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Short Relief Investigates: Silicon Valley’s Baseball Innovations

By: Zack Moser

Major League Baseball, looking to appeal to younger audiences, has consulted with top Silicon Valley executives to come up with some ideas to inject new life into the National Pastime. Short Relief’s investigative team has uncovered a partial list of these recent and prospective innovations, transcribed from audio recordings of various meetings between MLB executives and the Valley’s brightest innovators, reprinted here and edited for clarity.

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Unnamed executive: “Studies show that fans have grown tired of watching pitchers throw nine ineffective innings. What we need is a PITCHING DISRUPTOR: a player, or possibly a coach, who can walk out to the mound and discuss strategy with the pitcher. If this idea is successful (and if the IPO goes well) we can introduce PITCHER 2.0.”

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Pat Courtney, Chief Communications Officer: “Perhaps [MLB] can develop an app—have we discussed this, [Commissioner of Baseball] Rob [Manfred]?—to better schedule pitchers’ starts. It doesn’t make sense to keep throwing the same guys out there every day, they need some rest. What did Jeff call it? ‘Rotaytyn?’ Teams can start cycling through three or even four different pitchers, keeps them fresh. [Muffled sounds]. Let’s try to get this out for next spring.”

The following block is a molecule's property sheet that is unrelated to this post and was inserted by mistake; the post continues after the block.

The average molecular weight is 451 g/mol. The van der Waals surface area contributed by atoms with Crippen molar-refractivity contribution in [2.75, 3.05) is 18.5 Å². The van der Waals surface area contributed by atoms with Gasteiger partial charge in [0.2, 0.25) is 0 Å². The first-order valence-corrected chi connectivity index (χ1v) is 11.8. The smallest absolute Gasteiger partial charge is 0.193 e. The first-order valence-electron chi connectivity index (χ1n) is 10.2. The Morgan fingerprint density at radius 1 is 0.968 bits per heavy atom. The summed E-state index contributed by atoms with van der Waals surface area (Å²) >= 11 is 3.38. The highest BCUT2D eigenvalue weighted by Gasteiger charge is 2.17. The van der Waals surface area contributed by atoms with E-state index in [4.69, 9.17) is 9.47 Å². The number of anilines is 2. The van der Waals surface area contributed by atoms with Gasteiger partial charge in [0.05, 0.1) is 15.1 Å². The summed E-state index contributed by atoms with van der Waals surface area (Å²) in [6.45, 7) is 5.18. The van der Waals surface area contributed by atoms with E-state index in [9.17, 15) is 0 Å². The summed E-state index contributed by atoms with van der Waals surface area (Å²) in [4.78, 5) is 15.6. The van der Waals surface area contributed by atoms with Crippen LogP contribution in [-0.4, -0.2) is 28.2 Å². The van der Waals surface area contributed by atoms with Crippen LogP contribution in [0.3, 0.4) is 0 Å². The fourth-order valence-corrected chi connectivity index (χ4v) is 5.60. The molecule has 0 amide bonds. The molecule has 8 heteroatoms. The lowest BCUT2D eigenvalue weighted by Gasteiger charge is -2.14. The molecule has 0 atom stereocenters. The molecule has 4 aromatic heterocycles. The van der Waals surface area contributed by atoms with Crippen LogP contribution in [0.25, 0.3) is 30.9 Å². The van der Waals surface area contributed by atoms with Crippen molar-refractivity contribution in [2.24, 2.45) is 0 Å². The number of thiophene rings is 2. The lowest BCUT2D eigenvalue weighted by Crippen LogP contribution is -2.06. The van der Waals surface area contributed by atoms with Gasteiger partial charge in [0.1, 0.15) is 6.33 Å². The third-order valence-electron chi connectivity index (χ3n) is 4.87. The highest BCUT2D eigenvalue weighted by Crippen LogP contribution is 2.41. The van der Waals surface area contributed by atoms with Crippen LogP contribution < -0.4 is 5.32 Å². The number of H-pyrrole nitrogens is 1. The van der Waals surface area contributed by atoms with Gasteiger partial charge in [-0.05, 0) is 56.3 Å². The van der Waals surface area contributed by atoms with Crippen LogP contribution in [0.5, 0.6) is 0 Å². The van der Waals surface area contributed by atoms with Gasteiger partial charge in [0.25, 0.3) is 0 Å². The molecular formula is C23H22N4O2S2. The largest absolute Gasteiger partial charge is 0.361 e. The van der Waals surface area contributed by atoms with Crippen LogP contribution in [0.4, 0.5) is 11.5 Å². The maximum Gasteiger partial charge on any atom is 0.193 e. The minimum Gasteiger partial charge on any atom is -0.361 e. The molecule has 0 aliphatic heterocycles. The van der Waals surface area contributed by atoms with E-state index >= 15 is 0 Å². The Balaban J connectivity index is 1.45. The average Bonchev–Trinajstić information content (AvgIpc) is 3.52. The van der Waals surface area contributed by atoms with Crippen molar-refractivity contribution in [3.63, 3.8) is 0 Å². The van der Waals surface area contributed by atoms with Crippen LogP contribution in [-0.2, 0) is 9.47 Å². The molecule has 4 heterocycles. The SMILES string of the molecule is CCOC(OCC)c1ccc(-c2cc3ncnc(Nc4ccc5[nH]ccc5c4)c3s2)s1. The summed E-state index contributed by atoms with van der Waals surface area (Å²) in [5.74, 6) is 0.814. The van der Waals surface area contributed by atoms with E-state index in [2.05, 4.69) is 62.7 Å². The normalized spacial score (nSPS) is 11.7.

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Bob Bowman, President of Business and Media: “We’re leaving out some key markets. This game has been around for over a century and most teams are still located north of the Ohio. We need to expand. Which is why I’m excited to announce the launch of our new venture, BASE-X. I believe that by the end of the decade, we can land a team on the West Coast. [Excited murmuring]. Yes, and possibly—and this is the big one—even two teams.”

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Unnamed Silicon Valley executive: “Congratulations, congratulations everyone. PITCHER 2.0 was a HUGE success, players are throwing harder than ever and we no longer have to watch noodle-armed journeymen toss eight-inning complete-game losses. Huge success. But we can’t let this get in the way of our clear vision: What can we do to improve upon 2.0? Well, we’ve brought some ideas for you. Let me introduce… UBER, but for traveling from the bullpen to the mound.”